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Encyclopedia of Electrical Engineering
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HOME TABLE OF CONTENTS
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Encyclopedia of Electrical Engineering
HOME TABLE OF CONTENTS PROJECTS TECHNOLOGY
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Electric Charge

Electric charge is the physical property of matter that causes it to experience a force when placed in an electromagnetic field. There are two types of electric charges; positive and negative (commonly carried by protons and electrons respectively). Electric charge is a basic property of electrons, protons and other subatomic particles.
This makes electrons and protons stick together to form atoms. In atoms, the electron carries a negative elementary or unit charge; the proton carries a positive charge. Things that have the same charge push each other away (they repel each other). This is called the Law of Charges. It was discovered by Charles-Augustin de Coulomb. The force of attraction or repulsion between two charged bodies $Q_1$ and $Q_2$ can be determined by Coulomb's law:
Coulomb's law states that the strength, or magnitude, of the force between two point charges is proportional to the magnitudes of the charges and inversely proportional to the distance between the two charges.
Mathematically, this is given as: $$F= {{kQ_1 Q_2} \over {r^2}} (newtons, N) . . . . . Eq. (1)$$ where $F$ is in newtons, $k$ = a constant = $9.0 \times 10^{-9} Nm^{2}/C^{2}$, $Q_1$ and $Q_2$ are the charges in coulombs ($C$), and $r$ is the distance in meters between the two charges. In particular, note the squared $r$ term in the denominator, resulting in rapidly decreasing levels of $F$ for increasing values of $r$.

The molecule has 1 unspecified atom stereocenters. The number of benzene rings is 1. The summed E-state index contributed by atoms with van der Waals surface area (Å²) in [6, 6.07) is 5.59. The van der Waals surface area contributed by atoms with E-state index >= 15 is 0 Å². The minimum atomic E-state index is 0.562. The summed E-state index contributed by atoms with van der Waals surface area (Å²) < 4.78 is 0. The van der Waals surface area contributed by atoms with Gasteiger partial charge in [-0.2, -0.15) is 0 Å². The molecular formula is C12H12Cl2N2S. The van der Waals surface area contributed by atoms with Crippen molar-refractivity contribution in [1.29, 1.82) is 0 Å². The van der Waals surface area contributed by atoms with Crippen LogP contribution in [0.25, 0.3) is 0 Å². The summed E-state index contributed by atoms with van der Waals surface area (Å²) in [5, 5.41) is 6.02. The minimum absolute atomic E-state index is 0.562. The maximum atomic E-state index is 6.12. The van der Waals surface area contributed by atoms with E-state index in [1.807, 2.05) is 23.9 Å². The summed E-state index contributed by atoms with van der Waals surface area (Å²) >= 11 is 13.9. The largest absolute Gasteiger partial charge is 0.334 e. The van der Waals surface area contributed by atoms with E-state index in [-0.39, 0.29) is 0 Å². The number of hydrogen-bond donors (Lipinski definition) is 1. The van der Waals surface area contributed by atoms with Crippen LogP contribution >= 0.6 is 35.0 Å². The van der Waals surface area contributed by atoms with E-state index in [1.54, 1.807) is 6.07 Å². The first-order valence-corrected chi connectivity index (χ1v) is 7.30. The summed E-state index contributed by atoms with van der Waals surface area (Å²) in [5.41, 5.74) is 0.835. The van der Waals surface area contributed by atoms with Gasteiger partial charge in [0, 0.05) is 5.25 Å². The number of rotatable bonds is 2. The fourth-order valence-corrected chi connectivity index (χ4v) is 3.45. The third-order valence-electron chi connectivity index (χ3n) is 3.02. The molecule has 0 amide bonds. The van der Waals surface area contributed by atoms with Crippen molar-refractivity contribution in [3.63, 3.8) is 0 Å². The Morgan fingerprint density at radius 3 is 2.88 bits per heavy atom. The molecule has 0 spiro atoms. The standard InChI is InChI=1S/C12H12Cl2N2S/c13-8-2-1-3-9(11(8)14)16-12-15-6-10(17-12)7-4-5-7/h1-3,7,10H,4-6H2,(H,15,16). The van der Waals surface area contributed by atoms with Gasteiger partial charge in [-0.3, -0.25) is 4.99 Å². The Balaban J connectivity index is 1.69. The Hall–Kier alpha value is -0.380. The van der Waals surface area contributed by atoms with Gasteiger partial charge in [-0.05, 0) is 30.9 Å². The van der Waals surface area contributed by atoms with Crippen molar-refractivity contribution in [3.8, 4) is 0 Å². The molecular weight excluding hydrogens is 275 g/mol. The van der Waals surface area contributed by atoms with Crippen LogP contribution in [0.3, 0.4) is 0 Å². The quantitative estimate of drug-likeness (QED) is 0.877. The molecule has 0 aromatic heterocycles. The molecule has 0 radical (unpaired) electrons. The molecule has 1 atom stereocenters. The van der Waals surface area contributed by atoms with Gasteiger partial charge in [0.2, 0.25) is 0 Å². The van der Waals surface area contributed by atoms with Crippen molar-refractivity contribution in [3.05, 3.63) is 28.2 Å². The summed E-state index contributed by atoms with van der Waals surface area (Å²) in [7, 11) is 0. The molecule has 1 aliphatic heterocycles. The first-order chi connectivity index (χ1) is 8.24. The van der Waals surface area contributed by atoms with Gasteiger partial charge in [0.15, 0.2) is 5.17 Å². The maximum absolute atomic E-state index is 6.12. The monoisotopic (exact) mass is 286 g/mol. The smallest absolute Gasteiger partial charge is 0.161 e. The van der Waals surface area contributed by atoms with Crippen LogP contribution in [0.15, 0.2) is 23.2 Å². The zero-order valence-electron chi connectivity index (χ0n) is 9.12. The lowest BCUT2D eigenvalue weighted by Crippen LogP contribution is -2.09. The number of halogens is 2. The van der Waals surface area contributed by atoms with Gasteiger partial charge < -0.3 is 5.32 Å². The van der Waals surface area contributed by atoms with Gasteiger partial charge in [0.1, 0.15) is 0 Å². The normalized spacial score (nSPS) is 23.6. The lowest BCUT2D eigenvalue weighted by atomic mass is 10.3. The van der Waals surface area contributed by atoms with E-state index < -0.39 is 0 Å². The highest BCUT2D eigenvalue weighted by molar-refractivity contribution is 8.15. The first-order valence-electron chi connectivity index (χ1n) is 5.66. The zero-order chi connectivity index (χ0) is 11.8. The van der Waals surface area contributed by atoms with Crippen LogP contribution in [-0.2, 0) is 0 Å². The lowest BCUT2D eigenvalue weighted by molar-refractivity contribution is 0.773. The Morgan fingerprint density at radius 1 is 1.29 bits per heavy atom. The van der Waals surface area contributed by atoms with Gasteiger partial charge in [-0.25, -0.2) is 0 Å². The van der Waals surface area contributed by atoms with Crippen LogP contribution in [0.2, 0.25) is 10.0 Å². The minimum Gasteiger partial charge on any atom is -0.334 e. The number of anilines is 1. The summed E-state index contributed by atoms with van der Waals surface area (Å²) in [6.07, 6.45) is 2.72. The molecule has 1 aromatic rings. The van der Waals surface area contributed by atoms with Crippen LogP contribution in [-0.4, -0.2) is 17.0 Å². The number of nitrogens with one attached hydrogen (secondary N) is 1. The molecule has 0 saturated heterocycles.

In the atom, therefore, electrons will repel each other, and protons and electrons will attract each other. Since the nucleus consists of many positive charges (protons), a strong attractive force exists for the electrons in orbits close to the nucleus [note the effects of a large charge $Q$ and a small distance $r$ in Eq. (1)]. As the distance between the nucleus and the orbital electrons increases, the binding force diminishes until it reaches its lowest level at the outermost subshell (largest $r$). Due to the weaker binding forces, less energy must be expended to remove an electron from an outer subshell than from an inner subshell. Also, it is generally true that electrons are more readily removed from atoms having outer subshells that are incomplete and, in addition, possess few electrons. These properties of the atom that permit the removal of electrons under certain conditions are essential if motion of charge is to be created.

Charge on a single electron

The charge on the electron is a fundamental property of a physical particle; it is the smallest unit of electric charge found free in nature. Knowledge of its numerical value is required in many areas of physics and chemistry.
The negative charge of each electron is found by experiment to have the same magnitude, which is also equal to that of the positive charge of each proton. Charge thus exists in natural units equal to the charge of an electron or a proton, a fundamental physical constant. A direct and convincing measurement of an electron's charge, as a natural unit of electric charge, was first made (1909) in the Millikan oil-drop experiment.

Unit of electric charge

The unit of electric charge in the SI systems is the coulomb, equivalent to the net amount of electric charge that flows through a cross section of a conductor in an electric circuit during each second when the current has a value of one ampere.
One coulomb consists of $6.24 \times 10^{18}$ natural units of electric charge, such as individual electrons or protons.
One electron itself has a negative charge of $1.6021766208 \times 10^{-19}$ coulomb.